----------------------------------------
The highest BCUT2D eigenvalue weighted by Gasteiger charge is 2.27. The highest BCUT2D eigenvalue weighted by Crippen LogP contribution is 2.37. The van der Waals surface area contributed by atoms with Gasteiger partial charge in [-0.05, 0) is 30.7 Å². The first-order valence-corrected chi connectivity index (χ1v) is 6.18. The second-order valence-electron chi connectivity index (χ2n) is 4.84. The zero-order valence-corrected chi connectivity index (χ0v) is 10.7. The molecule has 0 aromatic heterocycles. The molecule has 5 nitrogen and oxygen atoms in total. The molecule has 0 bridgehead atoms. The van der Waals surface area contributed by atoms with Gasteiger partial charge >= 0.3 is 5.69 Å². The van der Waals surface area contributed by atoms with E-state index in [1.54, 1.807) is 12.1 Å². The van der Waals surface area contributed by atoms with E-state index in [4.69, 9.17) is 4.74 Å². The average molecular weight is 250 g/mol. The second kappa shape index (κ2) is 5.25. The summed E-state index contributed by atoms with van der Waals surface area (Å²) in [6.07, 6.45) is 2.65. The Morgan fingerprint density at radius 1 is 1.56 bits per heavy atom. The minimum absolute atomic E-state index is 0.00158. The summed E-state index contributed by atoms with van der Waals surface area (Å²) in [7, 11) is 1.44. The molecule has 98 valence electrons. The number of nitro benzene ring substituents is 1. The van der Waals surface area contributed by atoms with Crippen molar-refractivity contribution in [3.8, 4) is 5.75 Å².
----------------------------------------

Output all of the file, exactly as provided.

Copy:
The highest BCUT2D eigenvalue weighted by Gasteiger charge is 2.27. The highest BCUT2D eigenvalue weighted by Crippen LogP contribution is 2.37. The van der Waals surface area contributed by atoms with Gasteiger partial charge in [-0.05, 0) is 30.7 Å². The first-order valence-corrected chi connectivity index (χ1v) is 6.18. The second-order valence-electron chi connectivity index (χ2n) is 4.84. The zero-order valence-corrected chi connectivity index (χ0v) is 10.7. The molecule has 0 aromatic heterocycles. The molecule has 5 nitrogen and oxygen atoms in total. The molecule has 0 bridgehead atoms. The van der Waals surface area contributed by atoms with Gasteiger partial charge >= 0.3 is 5.69 Å². The van der Waals surface area contributed by atoms with E-state index in [1.54, 1.807) is 12.1 Å². The van der Waals surface area contributed by atoms with E-state index in [4.69, 9.17) is 4.74 Å². The average molecular weight is 250 g/mol. The second kappa shape index (κ2) is 5.25. The summed E-state index contributed by atoms with van der Waals surface area (Å²) in [6.07, 6.45) is 2.65. The Morgan fingerprint density at radius 1 is 1.56 bits per heavy atom. The minimum absolute atomic E-state index is 0.00158. The summed E-state index contributed by atoms with van der Waals surface area (Å²) in [7, 11) is 1.44. The molecule has 98 valence electrons. The number of nitro benzene ring substituents is 1. The van der Waals surface area contributed by atoms with Crippen molar-refractivity contribution in [3.8, 4) is 5.75 Å².